When we have teachers actively looking out for signs and indicators of extremism that the government can’t find for themselves, our secondary schools have effectively become a political arm of Whitehall.

Similarly, when primary teachers are called upon to inspect pupils’ lunch boxes as part of a calorie- counting exercise, teachers are, in effect, disciplining parents for their nutritional choices on behalf of the government. This political dimension to schools’ decision-making manifests in other ways, too. If parents take their children off on holiday during term time, the school fines them.

But if they request a day off so that their family can attend a protest against climate change, it’ll be granted. Schools can do little when politicians have decreed that time off for a holiday is unacceptable, but a day off for protesting against climate change is a matter for individual conscience.

Many teachers have enthusiastically embraced this politicisation of education, as it’s given them a heightened sense of purpose.

With schools devoting ever more time and resources to extra-curricular experiences, after-school clubs, pastoral provision and mentoring support, it’s increasingly likely that teachers’ own political views and convictions will affect how they respond to, and implement these highly political processes.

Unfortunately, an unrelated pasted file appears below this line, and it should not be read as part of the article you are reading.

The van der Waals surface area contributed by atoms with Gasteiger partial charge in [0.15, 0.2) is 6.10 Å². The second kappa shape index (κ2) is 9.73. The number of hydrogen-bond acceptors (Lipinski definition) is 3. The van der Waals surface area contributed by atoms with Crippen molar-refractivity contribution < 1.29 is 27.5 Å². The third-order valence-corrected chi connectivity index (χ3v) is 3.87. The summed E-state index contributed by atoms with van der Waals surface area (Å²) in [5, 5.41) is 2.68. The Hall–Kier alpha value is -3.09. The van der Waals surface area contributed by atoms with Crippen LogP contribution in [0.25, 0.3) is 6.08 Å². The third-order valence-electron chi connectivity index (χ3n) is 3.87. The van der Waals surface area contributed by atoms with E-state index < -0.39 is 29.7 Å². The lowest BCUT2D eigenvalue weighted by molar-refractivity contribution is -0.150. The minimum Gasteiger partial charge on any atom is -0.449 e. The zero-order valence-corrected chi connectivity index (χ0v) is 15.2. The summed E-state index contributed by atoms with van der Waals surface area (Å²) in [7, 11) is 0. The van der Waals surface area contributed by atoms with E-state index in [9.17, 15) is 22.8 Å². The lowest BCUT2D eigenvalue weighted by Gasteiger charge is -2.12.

Yet the vast majority of teachers aren’t terror experts, most understand little about the science of carbon emissions and some are in no position to lecture anybody about healthy diets.

Moreover, the teaching profession isn’t representative of the UK electorate. An estimated 9% of teachers planned to vote Conservative in 2019, according to an analysis by the service Teacher Tapp, while a Tes survey carried out before the EU referendum found that 70% of teachers thought the UK should remain in the EU.

Core values